2. About That Tea Party Thing: The Tea Party is powerful in primaries. They are hard-core, they turn out, and they are far right. Romney adopted all kinds of build-a-wall, jettison Planned Parenthood, Overturn Roe-v-Wade positions that, in a better world he could simply have not talked about. Much is made of the MSM using George Stephanopoulos to "inject" contraception into the debate. This ignores the fact that Santorm injected contraception being controlled by the states into the debates because he can't keep his trap shut about social issues. When one of your candidates (the guy who came in second, for crying out loud) says stupid, provocative things ... what do you expect to happen? Until something is done about this, candidates that survive the GOP primary are necessarily going to have to etch-a-sketch and while Romney did it expertly, he had to do it late.
  3. The 47% Thing: I know you're going to say that it didn't seem to have that much mathematical impact. Maybe--maybe not. The Bain attacks did seem to (look at PEC's graphs) but the word is that Romney's internals showed him crashing when that tape came out. The problem wasn't the tape. It wasn't the security failure. The problem is the basic theory is part of the core GOP philosophy and Romney did not misspeak when he articulated it. The GOP base does see things in maker-vs-take perspective and they wanted someone to call out the takers on entitlement reform. We can't afford you takers! Off the island you go! The problem is that (a) it is quite objectively wrong (b) it is a clumsy strawman of Obama's actual message which means that when put forth and examined it (c) makes the GOP look like assholes. Top job, guys.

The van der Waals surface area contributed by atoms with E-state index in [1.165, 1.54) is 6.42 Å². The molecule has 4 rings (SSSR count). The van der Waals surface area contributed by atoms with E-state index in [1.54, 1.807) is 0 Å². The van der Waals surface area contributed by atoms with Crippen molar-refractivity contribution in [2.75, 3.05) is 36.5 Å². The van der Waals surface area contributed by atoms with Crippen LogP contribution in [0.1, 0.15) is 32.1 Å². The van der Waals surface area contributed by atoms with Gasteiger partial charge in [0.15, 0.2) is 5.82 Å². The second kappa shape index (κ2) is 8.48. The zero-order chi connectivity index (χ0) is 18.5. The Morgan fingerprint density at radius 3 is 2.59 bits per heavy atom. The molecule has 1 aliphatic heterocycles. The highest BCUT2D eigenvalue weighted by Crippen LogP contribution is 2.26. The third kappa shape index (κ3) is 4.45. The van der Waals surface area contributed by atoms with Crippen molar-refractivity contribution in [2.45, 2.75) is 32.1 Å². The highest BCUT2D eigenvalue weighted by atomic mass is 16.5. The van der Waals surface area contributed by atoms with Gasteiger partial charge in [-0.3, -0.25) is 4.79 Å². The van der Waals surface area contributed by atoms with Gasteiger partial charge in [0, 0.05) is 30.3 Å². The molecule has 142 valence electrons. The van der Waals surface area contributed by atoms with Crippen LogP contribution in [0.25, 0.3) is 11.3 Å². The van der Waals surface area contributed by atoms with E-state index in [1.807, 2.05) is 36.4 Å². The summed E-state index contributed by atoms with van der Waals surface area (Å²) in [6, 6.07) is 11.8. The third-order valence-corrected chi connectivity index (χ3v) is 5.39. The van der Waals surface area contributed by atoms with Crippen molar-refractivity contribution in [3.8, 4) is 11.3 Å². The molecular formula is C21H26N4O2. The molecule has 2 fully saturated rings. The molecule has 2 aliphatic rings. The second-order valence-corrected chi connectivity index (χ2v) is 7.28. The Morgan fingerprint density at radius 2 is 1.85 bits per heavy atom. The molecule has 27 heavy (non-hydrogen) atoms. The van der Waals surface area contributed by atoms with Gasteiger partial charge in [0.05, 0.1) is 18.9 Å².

4. Etch-A-Sketch: By the time Romney came out of the primaries he was terribly, fatally damaged. He had not quite yet consolidated the base and the GOP was in high-torq spin-control / poll-denial as he careened towards his first debate. His foreign adventure was not the debacle the media made it out to be but it was also not the tough and triumphant excursion that Obama had. Romney's foot-in-mouth approach to the early Benghazi release was simply bad strategy. By the first debate, arguably, Romney had lost. Then, in a flash of brilliance, we saw the candidate he could have been and wanted to be.